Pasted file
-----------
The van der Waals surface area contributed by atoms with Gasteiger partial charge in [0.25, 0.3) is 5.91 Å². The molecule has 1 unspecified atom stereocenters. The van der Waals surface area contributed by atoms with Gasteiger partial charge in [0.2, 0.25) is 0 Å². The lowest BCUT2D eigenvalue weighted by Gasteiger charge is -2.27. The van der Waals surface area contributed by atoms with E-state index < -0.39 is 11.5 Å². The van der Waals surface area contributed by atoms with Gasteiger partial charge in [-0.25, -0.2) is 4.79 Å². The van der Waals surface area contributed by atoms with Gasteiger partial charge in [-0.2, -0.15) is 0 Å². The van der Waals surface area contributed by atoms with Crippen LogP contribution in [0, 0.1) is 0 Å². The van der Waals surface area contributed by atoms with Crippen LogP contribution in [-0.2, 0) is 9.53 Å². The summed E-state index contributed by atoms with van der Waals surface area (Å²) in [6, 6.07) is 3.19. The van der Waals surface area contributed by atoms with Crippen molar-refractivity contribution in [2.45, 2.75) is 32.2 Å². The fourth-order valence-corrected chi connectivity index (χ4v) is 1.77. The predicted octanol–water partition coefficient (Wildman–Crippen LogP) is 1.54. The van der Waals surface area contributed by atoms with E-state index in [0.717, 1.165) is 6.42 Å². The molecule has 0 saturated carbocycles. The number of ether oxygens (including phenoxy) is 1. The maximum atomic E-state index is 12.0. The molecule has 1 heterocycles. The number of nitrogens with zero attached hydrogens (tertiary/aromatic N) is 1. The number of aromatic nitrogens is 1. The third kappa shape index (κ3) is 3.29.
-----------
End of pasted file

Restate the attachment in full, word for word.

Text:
The van der Waals surface area contributed by atoms with Gasteiger partial charge in [0.25, 0.3) is 5.91 Å². The molecule has 1 unspecified atom stereocenters. The van der Waals surface area contributed by atoms with Gasteiger partial charge in [0.2, 0.25) is 0 Å². The lowest BCUT2D eigenvalue weighted by Gasteiger charge is -2.27. The van der Waals surface area contributed by atoms with E-state index < -0.39 is 11.5 Å². The van der Waals surface area contributed by atoms with Gasteiger partial charge in [-0.25, -0.2) is 4.79 Å². The van der Waals surface area contributed by atoms with Gasteiger partial charge in [-0.2, -0.15) is 0 Å². The van der Waals surface area contributed by atoms with Crippen LogP contribution in [0, 0.1) is 0 Å². The van der Waals surface area contributed by atoms with Crippen LogP contribution in [-0.2, 0) is 9.53 Å². The summed E-state index contributed by atoms with van der Waals surface area (Å²) in [6, 6.07) is 3.19. The van der Waals surface area contributed by atoms with Crippen molar-refractivity contribution in [2.45, 2.75) is 32.2 Å². The fourth-order valence-corrected chi connectivity index (χ4v) is 1.77. The predicted octanol–water partition coefficient (Wildman–Crippen LogP) is 1.54. The van der Waals surface area contributed by atoms with E-state index in [0.717, 1.165) is 6.42 Å². The molecule has 0 saturated carbocycles. The number of ether oxygens (including phenoxy) is 1. The maximum atomic E-state index is 12.0. The molecule has 1 heterocycles. The number of nitrogens with zero attached hydrogens (tertiary/aromatic N) is 1. The number of aromatic nitrogens is 1. The third kappa shape index (κ3) is 3.29.